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Lady Gaga appears with abnormally large eyeballs in her video Bad Romance.

Fans of the computer-enhanced large-eyeball look in Lady Gaga's Bad Romance video should not try to mimic the look at home, optometrists warned on Monday.

The Canadian Association of Optometrists (CAO) issued a release warning that cosmetic lenses that give the wearer the same "doe-eyed" look Gaga has in the video can lead to complications that can be serious if people are not properly trained on how to use, clean and disinfect the lenses.

Some young fans of the pop singer have been copying the look, which is similar to that of Japanese anime characters, with the help of a type of contact lens popularized in Asia known as a circle lens.

Unlike normal contact lenses, circle lenses extend beyond the iris to cover part of the white of the eye.

The lenses are available as purely cosmetic eyewear or in corrective strengths and come in unusual colours such as purple and pink.

No prescription needed

Young girls have been ordering the lenses online on sites that import them from Asia, such as lenscircle.com, which is based in Toronto.

In the U.S., it is illegal to sell corrective or cosmetic contact lenses without a prescription but that hasn't deterred young girls in that country from ordering them from sites based outside the U.S., a New York Times piece on circle lenses pointed out this month, even though it is still illegal for those sites to ship the lenses to the U.S.

In Canada, regulation varies by province. British Columbia recently changed its legislation to allow consumers to purchase glasses or contact lenses without a prescription or eye exam. The CAO opposed that change, which took effect May 1.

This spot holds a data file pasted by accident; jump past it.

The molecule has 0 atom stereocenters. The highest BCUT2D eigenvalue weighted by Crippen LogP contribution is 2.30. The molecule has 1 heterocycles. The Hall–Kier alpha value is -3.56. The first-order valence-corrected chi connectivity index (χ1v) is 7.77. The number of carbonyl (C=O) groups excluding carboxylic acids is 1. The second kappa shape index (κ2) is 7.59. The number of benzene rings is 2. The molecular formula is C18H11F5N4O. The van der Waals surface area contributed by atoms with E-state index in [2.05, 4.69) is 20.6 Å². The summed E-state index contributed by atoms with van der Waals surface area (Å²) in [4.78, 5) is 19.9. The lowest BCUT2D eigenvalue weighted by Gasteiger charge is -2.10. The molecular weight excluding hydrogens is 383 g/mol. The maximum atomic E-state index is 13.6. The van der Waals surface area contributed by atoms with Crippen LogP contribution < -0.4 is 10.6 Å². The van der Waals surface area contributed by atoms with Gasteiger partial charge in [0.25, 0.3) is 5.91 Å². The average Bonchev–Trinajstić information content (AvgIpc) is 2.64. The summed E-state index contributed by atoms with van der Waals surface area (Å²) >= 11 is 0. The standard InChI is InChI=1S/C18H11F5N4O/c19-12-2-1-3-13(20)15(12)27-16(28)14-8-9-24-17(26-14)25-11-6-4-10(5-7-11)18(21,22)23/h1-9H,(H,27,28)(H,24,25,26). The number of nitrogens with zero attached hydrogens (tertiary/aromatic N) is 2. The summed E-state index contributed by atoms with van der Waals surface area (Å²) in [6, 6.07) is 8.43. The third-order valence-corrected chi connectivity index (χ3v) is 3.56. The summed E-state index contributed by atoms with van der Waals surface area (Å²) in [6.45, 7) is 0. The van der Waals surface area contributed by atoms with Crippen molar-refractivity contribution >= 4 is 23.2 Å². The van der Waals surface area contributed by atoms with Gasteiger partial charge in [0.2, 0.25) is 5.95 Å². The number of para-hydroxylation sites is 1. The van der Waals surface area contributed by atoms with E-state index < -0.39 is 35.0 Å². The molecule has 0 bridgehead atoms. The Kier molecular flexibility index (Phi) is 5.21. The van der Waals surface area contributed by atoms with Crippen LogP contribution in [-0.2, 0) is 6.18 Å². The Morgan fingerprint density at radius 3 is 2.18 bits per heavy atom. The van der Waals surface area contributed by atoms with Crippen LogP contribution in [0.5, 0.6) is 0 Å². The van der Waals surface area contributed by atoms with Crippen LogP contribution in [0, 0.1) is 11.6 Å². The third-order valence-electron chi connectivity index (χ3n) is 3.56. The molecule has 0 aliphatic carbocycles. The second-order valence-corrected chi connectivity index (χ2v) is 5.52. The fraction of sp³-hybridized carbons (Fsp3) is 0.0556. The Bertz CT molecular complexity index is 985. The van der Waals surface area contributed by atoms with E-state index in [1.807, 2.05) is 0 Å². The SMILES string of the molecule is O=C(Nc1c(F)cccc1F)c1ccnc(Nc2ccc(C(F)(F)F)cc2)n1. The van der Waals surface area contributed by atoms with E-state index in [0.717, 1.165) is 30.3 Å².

Cosmetic lenses can be sold by anyone in Canada, including at beauty salons, convenience stores or online.    

Cosmetic contact lenses are not classified as medical devices and no prescription is needed to buy them, Health Canada's website said. Manufacturers and importers must notify the department that they intend to sell the product, and are required to provide safety data.

If a lens has therapeutic properties such as optical correction, then only licensed eyecare professionals can prescribe, dispense or sell these lenses, outside B.C.

Optometrists say circle lenses can cause various problems, for example:

  • Some lens materials inhibit the eye from breathing properly.
  • Eye infections may result from poor, unhygienic handling of the lenses or a lack of storage, cleaning and disinfection.
  • Wearers sometimes share lenses with friends, which increases likelihood of infection.

Dr. Desmond Fonn, director of the Centre for Contact Lens Research at the University of Waterloo and a professor at the Ontario university's School of Optometry, advised people to consult an eyecare professional to ensure the lenses fit properly.

Lenses come into direct contact with the surface of the eye, which can easily be irritated, scratched or permanently damaged.

"Of utmost importance is that immediate professional help be sought if any ocular reaction occurs," Fonn said.

CAO is asking Health Canada to legislate a prescription requirement for dispensing all types of contact lenses in the country.